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Re: [wg-b] How would .fame work?
What is Milton right about precisely?
The part about an administrative finding of fame being useful in a legal
proceeding is correct, but an administrative finding of fame is part of the
Other than that, I suppose you will agree that the existence of a .fame
will have no effect whatsoever on whether there is piracy in an
unrestricted commercial TLD such as .firm. Mueller acknoweldged that by
saying that the deterrents were UDRP and cyberpiracy legislation (although
the cyberpiracy bill won't apply to registrants over whom US courts don't
have personal jurisdiction.
Your hypo which assukes that there will ever be a .warriors TLD is absurd,
and your assumption that Amazon.com would care about amazon.warriors is
equally absurd, but jsut to go along with the joke, you have just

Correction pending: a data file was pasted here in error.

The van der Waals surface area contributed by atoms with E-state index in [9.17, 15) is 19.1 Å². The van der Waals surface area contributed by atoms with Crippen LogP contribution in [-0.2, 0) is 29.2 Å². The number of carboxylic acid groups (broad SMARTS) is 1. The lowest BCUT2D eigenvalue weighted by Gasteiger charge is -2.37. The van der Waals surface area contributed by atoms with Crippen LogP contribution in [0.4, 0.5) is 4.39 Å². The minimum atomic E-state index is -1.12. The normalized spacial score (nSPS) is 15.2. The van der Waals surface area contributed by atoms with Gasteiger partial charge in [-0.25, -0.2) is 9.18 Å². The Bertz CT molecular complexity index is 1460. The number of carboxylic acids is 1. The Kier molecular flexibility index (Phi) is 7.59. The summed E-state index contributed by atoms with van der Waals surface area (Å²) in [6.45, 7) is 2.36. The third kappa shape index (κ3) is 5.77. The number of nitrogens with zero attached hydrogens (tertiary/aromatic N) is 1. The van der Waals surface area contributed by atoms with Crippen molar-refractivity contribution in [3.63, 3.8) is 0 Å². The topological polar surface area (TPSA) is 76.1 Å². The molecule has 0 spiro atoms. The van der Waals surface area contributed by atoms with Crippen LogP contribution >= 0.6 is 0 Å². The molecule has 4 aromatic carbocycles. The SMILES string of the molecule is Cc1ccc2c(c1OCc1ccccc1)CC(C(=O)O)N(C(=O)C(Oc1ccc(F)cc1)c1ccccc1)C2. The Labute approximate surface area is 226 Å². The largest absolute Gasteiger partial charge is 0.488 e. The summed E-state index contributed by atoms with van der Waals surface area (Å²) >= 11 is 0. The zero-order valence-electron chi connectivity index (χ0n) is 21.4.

illustrated the same point that Ms. Rony did with her .law hypo - if all
new TLDs had suffixes which provided context with which to interpret the
SLD, such as a .art, .fan, .nom, or even a .sux, then cyberpiracy would be
reduced and just as importantly, "string disputes" would be reduced as
well. .fame is not such a TLD.
>At 17:13 10.12.99 -0500, Milton Mueller wrote:
>[Milton's got it right, so I'm not commenting]
>> > so third parties would never register amazon.xxx to sell books?
>>They might. (btw, Amazon sells a lot more than books.) But there are simple
>>and effective remedies if they do.
>what will happen is that someone registers amazon.warriors, and
>Amazon(.com) comes out in full fighting gear saying "we're famous, and
>here's our amazon.fame domain registration to prove it".
>We need a system where a human decides, not a mechanism, in such cases.
>Harald Tveit Alvestrand, EDB Maxware, Norway